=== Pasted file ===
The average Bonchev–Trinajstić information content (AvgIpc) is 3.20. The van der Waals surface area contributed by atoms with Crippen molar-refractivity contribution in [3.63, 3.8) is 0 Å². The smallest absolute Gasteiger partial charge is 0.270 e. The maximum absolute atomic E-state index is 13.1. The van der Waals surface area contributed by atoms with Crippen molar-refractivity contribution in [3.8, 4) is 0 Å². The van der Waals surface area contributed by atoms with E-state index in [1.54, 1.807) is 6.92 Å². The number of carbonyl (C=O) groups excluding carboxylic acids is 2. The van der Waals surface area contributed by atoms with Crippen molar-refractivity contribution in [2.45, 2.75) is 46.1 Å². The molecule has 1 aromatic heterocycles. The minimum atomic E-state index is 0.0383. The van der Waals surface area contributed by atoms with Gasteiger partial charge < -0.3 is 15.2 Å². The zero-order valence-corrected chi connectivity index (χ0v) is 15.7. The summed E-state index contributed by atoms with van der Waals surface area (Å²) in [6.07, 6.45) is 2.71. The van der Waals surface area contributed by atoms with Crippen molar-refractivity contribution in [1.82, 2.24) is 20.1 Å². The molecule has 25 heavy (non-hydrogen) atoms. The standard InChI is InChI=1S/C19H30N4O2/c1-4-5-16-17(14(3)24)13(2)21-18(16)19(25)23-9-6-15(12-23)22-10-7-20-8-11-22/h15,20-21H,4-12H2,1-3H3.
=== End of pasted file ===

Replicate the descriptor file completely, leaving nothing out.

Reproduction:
The average Bonchev–Trinajstić information content (AvgIpc) is 3.20. The van der Waals surface area contributed by atoms with Crippen molar-refractivity contribution in [3.63, 3.8) is 0 Å². The smallest absolute Gasteiger partial charge is 0.270 e. The maximum absolute atomic E-state index is 13.1. The van der Waals surface area contributed by atoms with Crippen molar-refractivity contribution in [3.8, 4) is 0 Å². The van der Waals surface area contributed by atoms with E-state index in [1.54, 1.807) is 6.92 Å². The number of carbonyl (C=O) groups excluding carboxylic acids is 2. The van der Waals surface area contributed by atoms with Crippen molar-refractivity contribution in [2.45, 2.75) is 46.1 Å². The molecule has 1 aromatic heterocycles. The minimum atomic E-state index is 0.0383. The van der Waals surface area contributed by atoms with Gasteiger partial charge < -0.3 is 15.2 Å². The zero-order valence-corrected chi connectivity index (χ0v) is 15.7. The summed E-state index contributed by atoms with van der Waals surface area (Å²) in [6.07, 6.45) is 2.71. The van der Waals surface area contributed by atoms with Crippen molar-refractivity contribution in [1.82, 2.24) is 20.1 Å². The molecule has 25 heavy (non-hydrogen) atoms. The standard InChI is InChI=1S/C19H30N4O2/c1-4-5-16-17(14(3)24)13(2)21-18(16)19(25)23-9-6-15(12-23)22-10-7-20-8-11-22/h15,20-21H,4-12H2,1-3H3.